Creating a new drug, up to and including Phase III trials, to more effectively and safely reduce the risk of a stroke, is a qualifying project.
The salaries of both the scientists and their laboratory assistants doing this hands-on R&D can qualify. However, their work to achieve important regulatory FDA approvals does not qualify, because any uncertainty in achieving these is in regulation, not science or technology.
However, where a competitor reverse-engineers this product, for markets not covered by any intellectual property protection, this does not qualify. The advance in science or technology worldwide has already been overcome and the competitor’s uncertainty is not an uncertainty at the industry sector level, rather an uncertainty in their own state of knowledge.
A project for newly-diagnosed diabetes patients to provide details of their blood sugar to the hospital via a simple internet web form is innovative. It allows the hospital to monitor their condition in real time and advise the patient immediately on how best to manage their condition.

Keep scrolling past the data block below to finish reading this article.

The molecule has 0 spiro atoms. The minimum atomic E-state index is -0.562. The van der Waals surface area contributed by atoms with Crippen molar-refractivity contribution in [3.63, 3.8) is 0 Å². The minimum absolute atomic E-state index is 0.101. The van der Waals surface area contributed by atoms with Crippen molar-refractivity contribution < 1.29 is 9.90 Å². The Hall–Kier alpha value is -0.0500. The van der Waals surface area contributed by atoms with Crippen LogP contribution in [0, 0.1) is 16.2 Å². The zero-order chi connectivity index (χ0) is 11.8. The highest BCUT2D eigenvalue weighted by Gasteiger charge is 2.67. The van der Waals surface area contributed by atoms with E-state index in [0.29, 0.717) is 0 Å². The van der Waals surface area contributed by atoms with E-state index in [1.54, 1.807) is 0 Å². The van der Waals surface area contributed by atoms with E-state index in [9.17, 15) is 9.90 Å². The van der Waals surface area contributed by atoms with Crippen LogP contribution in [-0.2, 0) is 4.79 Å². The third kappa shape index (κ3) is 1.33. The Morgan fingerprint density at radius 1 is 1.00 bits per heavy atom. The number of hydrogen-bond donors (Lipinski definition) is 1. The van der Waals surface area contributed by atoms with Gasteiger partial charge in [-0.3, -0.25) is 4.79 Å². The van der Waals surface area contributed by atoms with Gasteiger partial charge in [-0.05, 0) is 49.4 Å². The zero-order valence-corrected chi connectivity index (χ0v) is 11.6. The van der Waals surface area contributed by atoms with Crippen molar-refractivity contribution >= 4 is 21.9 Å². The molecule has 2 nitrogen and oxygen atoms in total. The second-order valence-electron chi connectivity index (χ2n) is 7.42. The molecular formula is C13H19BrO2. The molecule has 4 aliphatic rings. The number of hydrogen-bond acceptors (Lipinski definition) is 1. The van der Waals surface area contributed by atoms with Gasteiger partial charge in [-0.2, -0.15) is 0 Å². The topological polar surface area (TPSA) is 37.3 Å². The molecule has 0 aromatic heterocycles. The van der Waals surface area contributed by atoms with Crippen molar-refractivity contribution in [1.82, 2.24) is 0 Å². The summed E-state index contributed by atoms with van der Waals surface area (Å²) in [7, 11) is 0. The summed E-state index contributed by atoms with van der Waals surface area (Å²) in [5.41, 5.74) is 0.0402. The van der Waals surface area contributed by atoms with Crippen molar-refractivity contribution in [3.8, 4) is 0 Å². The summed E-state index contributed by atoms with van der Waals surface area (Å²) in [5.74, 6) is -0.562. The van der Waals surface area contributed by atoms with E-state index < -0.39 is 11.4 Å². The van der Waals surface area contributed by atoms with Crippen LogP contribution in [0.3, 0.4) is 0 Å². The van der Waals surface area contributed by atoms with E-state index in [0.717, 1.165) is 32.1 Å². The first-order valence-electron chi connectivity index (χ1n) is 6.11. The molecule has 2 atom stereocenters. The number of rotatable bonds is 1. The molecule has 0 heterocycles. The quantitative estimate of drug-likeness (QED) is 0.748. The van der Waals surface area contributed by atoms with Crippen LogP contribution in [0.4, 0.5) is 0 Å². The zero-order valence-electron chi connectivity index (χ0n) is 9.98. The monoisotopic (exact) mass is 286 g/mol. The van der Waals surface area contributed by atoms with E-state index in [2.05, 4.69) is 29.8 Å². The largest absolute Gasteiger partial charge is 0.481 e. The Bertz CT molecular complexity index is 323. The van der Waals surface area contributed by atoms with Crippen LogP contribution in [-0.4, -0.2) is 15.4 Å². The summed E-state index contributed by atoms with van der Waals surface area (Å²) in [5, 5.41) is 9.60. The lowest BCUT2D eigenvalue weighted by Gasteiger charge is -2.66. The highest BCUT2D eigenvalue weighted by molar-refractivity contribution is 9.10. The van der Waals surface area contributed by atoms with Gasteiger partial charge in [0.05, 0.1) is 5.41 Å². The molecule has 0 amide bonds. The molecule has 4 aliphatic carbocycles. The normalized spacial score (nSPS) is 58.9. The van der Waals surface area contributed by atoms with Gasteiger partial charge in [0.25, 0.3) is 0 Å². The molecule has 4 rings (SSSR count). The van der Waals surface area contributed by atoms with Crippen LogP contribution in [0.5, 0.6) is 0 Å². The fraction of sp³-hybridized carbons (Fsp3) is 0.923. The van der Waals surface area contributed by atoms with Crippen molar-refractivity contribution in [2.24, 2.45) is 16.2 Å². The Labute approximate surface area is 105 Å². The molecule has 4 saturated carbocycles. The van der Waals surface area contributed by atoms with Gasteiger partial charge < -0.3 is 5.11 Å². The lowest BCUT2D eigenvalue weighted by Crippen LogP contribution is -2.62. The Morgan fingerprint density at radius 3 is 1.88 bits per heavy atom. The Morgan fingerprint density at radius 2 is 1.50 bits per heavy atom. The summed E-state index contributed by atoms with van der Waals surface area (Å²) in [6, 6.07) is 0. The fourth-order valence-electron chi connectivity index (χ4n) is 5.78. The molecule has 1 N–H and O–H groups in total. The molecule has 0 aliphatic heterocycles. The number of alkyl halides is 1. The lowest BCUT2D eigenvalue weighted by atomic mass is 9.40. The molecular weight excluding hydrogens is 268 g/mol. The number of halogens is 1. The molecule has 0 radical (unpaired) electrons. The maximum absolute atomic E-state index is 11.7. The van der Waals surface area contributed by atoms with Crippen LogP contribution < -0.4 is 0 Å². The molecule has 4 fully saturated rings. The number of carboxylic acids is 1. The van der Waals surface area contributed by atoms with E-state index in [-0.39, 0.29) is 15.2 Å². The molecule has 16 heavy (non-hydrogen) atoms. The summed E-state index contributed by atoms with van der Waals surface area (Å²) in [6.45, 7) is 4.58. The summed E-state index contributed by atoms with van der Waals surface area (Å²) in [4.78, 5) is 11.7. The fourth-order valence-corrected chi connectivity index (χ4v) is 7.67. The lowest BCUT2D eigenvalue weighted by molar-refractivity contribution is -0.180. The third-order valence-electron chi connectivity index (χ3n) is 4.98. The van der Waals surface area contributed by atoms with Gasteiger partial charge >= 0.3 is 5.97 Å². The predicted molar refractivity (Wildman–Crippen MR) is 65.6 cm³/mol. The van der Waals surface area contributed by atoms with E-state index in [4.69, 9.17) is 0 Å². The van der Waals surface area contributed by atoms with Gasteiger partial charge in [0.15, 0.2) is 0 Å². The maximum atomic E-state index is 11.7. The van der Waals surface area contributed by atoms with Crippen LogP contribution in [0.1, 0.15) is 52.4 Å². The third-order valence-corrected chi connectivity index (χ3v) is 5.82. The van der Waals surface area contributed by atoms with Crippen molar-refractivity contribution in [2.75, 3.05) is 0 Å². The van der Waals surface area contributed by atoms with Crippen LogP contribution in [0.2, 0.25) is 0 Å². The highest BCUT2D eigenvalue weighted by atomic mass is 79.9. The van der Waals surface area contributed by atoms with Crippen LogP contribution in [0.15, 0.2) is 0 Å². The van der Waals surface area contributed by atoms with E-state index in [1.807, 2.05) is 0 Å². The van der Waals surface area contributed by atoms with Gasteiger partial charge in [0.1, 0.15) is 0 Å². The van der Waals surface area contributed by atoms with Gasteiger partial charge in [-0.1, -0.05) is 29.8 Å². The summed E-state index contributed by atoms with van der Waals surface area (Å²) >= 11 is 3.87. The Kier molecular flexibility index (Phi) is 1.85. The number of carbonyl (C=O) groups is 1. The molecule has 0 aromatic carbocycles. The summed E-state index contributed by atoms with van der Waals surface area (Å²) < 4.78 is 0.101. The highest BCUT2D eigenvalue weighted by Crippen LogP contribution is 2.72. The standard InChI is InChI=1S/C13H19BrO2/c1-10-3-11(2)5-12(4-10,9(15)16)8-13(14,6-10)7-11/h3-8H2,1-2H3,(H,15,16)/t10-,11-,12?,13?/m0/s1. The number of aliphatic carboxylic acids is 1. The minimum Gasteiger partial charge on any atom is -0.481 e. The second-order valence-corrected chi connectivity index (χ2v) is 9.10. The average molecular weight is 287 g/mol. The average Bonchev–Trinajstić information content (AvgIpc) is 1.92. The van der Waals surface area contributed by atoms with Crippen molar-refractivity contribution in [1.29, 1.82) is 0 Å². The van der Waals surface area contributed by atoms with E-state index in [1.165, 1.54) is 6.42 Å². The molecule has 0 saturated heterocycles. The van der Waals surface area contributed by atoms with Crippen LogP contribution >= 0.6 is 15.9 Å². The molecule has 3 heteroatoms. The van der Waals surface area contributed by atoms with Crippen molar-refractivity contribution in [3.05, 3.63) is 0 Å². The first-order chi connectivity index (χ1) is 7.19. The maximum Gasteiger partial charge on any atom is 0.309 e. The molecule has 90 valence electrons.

A project to create a new artificial bladder system for patients with urinary difficulties, substantially more comfortable, safe and leak-proof than any other designed, qualifies as R&D. The advance sought and uncertainty addressed is how to bio-engineer the materials to achieve these qualities, enabling safe insertion and avoiding rejection.
Although this achieves an advance in patient care, any uncertainty associated with the patient’s use of the software is not an uncertainty in the technology itself. As such, this is not a qualifying R&D project.
The design of the web-based system would be obvious to a competent professional.
Source: CRA (Canada Revenue Agency)
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